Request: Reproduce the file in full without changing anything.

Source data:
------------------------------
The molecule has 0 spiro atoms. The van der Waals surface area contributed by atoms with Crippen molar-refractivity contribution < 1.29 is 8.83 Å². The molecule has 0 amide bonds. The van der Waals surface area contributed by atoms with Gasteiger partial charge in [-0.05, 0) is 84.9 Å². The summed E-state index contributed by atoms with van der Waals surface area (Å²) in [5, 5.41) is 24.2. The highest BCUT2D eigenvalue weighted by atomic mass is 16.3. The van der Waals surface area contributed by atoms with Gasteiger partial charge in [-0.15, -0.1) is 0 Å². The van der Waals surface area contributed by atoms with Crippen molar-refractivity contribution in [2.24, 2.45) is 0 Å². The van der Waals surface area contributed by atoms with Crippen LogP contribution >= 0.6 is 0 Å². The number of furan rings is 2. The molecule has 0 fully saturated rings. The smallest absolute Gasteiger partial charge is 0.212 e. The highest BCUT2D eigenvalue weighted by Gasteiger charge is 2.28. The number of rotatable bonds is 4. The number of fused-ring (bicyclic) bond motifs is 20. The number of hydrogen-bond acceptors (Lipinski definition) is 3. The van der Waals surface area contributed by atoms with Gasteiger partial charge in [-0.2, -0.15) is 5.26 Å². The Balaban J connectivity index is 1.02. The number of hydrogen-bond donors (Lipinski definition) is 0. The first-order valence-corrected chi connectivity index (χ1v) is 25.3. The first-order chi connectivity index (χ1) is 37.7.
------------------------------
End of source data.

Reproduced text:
The molecule has 0 spiro atoms. The van der Waals surface area contributed by atoms with Crippen molar-refractivity contribution < 1.29 is 8.83 Å². The molecule has 0 amide bonds. The van der Waals surface area contributed by atoms with Gasteiger partial charge in [-0.05, 0) is 84.9 Å². The summed E-state index contributed by atoms with van der Waals surface area (Å²) in [5, 5.41) is 24.2. The highest BCUT2D eigenvalue weighted by atomic mass is 16.3. The van der Waals surface area contributed by atoms with Gasteiger partial charge in [-0.15, -0.1) is 0 Å². The van der Waals surface area contributed by atoms with Crippen molar-refractivity contribution in [2.24, 2.45) is 0 Å². The van der Waals surface area contributed by atoms with Crippen LogP contribution >= 0.6 is 0 Å². The number of furan rings is 2. The molecule has 0 fully saturated rings. The smallest absolute Gasteiger partial charge is 0.212 e. The highest BCUT2D eigenvalue weighted by Gasteiger charge is 2.28. The number of rotatable bonds is 4. The number of fused-ring (bicyclic) bond motifs is 20. The number of hydrogen-bond acceptors (Lipinski definition) is 3. The van der Waals surface area contributed by atoms with Gasteiger partial charge in [-0.2, -0.15) is 5.26 Å². The Balaban J connectivity index is 1.02. The number of hydrogen-bond donors (Lipinski definition) is 0. The first-order valence-corrected chi connectivity index (χ1v) is 25.3. The first-order chi connectivity index (χ1) is 37.7.